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A man walks past an Apple billboard in Moscow. (file photo)

A Russian government regulator has slapped a fine of more than $12 million on U.S. tech giant Apple for "abusing" its dominant market position by giving preference to its own applications.

"Apple was found to have abused its dominant position in the iOS distribution market through a series of sequential actions which resulted in a competitive advantage for its own products," the Federal Anti-Monopoly Service (FAS) said in a statement on April 27.

"On April 26, 2021, the FAS of Russia imposed a turnover fine on Apple Inc of 906.3 million rubles ($12.1 million) for violating anti-monopoly legislation," the statement said.

FAS said the decision came after ruling in favor of a complaint brought against Apple by cybersecurity company Kaspersky Lab.

Apple told the state-run RIA Novosti news agency on April 27 that it "respects the Federal Anti-Monopoly Service of Russia, but does not agree with the decision" and is appealing the ruling.

The move by FAS comes after Moscow earlier this month enforced controversial legislation demanding that smartphones, tablets, and computers sold in the country come with pre-installed domestic software and apps in what was described by authorities as an effort to promote Russia's tech companies.

However, critics say the measure, which requires all devices with Internet access sold in the country to have pre-installed approved software produced by Russian firms, is the latest attempt to tighten state control over the Internet.

Failure to observe the new requirements will result in fines starting in July.

Western technology firms have been facing increasing scrutiny in Russia in recent months under the pretext of fighting extremism and protecting minors.

Twitter has been punitively slowed down over a failure to delete content authorities said is illegal, while Google, Facebook, and TikTok have all come under fire.

In 2019, Russia passed legislation on the development of a "sovereign Internet" network that would cut off the country's access to the World Wide Web, a move critics say is meant to muzzle free speech.

With reporting by Reuters and AFP
Prosecutors are seeking a 16-year sentence for Igor Lyakhovets, the former chief of the Moscow police's illegal drugs department. (file photo)

Prosecutors have asked the Moscow City Court to hand down prison terms ranging between 7 years and 16 years to five former police officers suspected in the illegal apprehension of investigative journalist Ivan Golunov in 2019.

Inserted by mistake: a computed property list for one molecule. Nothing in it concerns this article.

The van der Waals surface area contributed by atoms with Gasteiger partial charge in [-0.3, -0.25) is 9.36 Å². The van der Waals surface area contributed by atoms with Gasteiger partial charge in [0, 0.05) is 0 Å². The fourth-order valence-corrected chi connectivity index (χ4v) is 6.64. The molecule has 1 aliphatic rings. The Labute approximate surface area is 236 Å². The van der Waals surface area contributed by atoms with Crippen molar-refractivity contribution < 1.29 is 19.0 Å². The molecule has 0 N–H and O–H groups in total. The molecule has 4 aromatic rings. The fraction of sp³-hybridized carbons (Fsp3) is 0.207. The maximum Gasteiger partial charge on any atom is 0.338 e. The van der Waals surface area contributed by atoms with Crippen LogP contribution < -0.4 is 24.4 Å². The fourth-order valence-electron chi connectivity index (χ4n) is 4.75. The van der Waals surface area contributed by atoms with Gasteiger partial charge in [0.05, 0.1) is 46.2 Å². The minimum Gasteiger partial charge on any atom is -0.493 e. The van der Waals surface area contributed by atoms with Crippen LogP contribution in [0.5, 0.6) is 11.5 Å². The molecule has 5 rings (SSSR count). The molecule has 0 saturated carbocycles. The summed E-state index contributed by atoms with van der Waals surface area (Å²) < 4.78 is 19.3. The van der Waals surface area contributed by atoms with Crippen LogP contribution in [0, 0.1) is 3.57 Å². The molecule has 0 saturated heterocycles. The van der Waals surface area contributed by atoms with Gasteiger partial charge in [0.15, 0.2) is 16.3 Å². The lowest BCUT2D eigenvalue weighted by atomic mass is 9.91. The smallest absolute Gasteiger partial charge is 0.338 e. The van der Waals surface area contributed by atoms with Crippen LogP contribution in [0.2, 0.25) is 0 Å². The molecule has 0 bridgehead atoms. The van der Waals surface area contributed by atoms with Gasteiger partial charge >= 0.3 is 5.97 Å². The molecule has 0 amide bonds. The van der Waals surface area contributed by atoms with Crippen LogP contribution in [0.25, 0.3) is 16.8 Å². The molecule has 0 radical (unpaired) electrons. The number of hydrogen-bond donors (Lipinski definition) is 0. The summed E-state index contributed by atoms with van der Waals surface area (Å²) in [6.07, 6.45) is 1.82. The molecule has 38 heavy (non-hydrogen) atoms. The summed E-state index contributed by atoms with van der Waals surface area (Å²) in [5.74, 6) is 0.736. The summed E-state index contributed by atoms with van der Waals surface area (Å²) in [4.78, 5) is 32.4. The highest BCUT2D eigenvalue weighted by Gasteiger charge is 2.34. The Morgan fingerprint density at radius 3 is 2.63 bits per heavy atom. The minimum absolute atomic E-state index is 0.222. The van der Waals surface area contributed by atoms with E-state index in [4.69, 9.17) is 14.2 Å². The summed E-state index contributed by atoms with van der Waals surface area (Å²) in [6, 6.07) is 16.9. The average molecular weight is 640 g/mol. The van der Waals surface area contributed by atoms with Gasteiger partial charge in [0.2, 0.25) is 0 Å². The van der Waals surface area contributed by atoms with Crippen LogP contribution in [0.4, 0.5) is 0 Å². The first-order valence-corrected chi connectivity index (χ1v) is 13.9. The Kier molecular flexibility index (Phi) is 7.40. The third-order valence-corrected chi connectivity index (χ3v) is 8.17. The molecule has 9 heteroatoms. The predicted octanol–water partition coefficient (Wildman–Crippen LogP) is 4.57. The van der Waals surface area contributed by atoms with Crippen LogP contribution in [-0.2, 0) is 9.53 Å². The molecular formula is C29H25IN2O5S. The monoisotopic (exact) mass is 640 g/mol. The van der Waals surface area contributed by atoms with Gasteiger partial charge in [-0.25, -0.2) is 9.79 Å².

One of the defendants' lawyers, Aleksei Gubkin, said on April 27 that the prosecutor in the high-profile case asked the court to sentence the former chief of the Moscow police's illegal drugs department, Igor Lyakhovets, to 16 years, his ex-subordinates Maksim Umbetbayev, Roman Feofanov, and Akbar Segaliyev to 12 years, and Denis Konovalov to 7 years in prison.

The trial is being held behind closed doors.

The five ex-police officers were arrested in late January 2020 and charged later with the abuse of service duties, the falsification of evidence, and the illegal handling of drugs.

In September, the suspects were additionally charged with "committing a crime in an organized group," which carries stricter penalties.

Golunov, 38, who works for the Latvia-based information outlet Meduza, was arrested in June 2019 in Moscow for allegedly attempting to sell illegal drugs.

He was released several days later after the charges were dropped following a public outcry.

The case sparked an investigation into Golunov's detention and also into why he suffered bruises, cuts, a concussion, and a broken rib during the ordeal.

The police officers who detained Golunov were later fired along with their supervisor for violating the journalist's rights.

After Golunov’s release, Russian President Vladimir Putin fired Major General Yury Devyatkin, the head of the Moscow police department's drug control directorate, and Major General Andrei Puchkov, the police chief in Moscow's West administrative region, over the case.

Authorities announced in November 2019 that the case had been classified, a decision harshly criticized by Golunov's lawyers, who called the move an attempt to cover up the "wrongful arrest" of their client.

In a rare move, the Prosecutor's Office of Moscow's Western District apologized to Golunov in February 2020 for his illegal prosecution.

With reporting by TASS and Interfax

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